While on-site, Olympic athletes and coaches had to download location-enabled contact tracing apps to their phones. Movements were restricted to specific “bubbles” while visitors were in the country. There were no spectators allowed, foreign or domestic. 

The Olympic Village hosted about 11,000 people. Athletes shared rooms, took daily COVID tests, and wore face masks at all times (when they were not eating, sleeping, training, or competing). If an athlete won a medal, this year they placed it around their own necks. Athletes who had finished all of their events and were done competing were required to leave Japan within two days of their last event. 

With all of these safety measures in place, recent reporting tells us that there were 404 Games-related infections since July 1. Close to 600,000 screening tests were performed. The infection rate seems to have been only 0.02%. It is too soon to tell what specific precautions contributed to the low infection rate. 

Performance and the Olympics

Image source: Vidar Nordli-Mathisen | Unsplash

HFE research can be highly valuable when it comes to improving athletic performance. We can think of all the ways we apply human factors to training, equipment, clothing, and the environment to help end-users achieve their goals efficiently, effectively, and safely (while having fun). 

Advances in technology have led to significant performance increases in many sports over the years. These include: 

  • The evolution of pole vaulting pole materials from bamboo to aluminum to fiberglass, allowing vaulters to translate the energy of their run-ups into vaulting height more effectively
  • A “superbike” made of a single structure of lightweight carbon fiber, one traditional wheel with spokes, one modern wheel of a solid disc, and an aerodynamic helmet
  • Fields made of a high-performance polyethylene resin for the artificial turf for field hockey to increase shoe grip, reduce injuries, and contribute to better accuracy
  • New swimsuits based on polyurethane that helped to reduce friction in the water

Changes to equipment that has been around for decades can have significant impact on performance and comfort. A 2012 study that looked at handgrip length and seat inclination on a hand bike vehicle found that ergonomics and aerodynamics present opposite impacts: lengths and positions that are good ergonomically tend to be worse in regards to aerodynamics. This indicates that certain positions and lengths may be better for some sports events than others, relating back to the human factors concept that context matters.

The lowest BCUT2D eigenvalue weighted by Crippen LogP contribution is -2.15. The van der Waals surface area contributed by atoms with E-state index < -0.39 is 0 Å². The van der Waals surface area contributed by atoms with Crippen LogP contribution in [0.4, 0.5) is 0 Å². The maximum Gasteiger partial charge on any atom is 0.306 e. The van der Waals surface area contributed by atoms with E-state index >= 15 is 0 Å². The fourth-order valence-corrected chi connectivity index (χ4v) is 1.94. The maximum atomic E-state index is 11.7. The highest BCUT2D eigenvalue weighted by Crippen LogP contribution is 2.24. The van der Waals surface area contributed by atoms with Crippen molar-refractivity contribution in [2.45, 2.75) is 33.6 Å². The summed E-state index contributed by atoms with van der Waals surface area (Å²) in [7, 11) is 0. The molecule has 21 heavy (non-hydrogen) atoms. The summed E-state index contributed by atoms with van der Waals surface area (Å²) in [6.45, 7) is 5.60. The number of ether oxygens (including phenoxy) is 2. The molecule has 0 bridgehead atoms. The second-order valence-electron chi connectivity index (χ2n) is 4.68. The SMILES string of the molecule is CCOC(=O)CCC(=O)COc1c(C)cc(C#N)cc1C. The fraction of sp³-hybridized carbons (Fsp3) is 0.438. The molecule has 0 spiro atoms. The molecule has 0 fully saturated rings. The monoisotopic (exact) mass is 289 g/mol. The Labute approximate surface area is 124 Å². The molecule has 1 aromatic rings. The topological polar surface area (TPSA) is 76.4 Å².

We can also look at more technological developments in gear and equipment such as wearable tech that allows athletes and trainers to get more precise data they can use to refine their training. Samsung made big news before the 2018 Winter Olympics in Pyeongchang with the reveal of its Samsung SmartSuit for Olympic short track speed skaters. The SmartSuit used sensors to send real-time information about the wearer’s body position to the coach. If the coach wanted the skater to change something about their position, the coach could use an app to send a vibration to the suit’s wrist. This feature allowed the coach to communicate immediately with the skater. 

Sports performance HFE is a huge topic that covers many areas; we have only focused on a small sampling in this Olympic deep dive. In addition to gear and equipment, sports performance also extends to diet, training, environment, data analysis, and more. If you are interested in additional deep dives about HFE in sports performance, please let us know!

As HFE in sports continues to grow as an area of interest, we are sure to see more research come out that delves further into the judging, safety, and performance of athletes in elite competitions such as the Olympics. It is an exciting reminder that human factors is truly everywhere!

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Explore Some More

What is HFE in Sports?

Judging and the Olympics

Safety and the Olympics

Performance and the Olympics

 

Photo by Frans Van Heerden from Pexels (left)

Photo by Simon Connellan from Unsplash (right)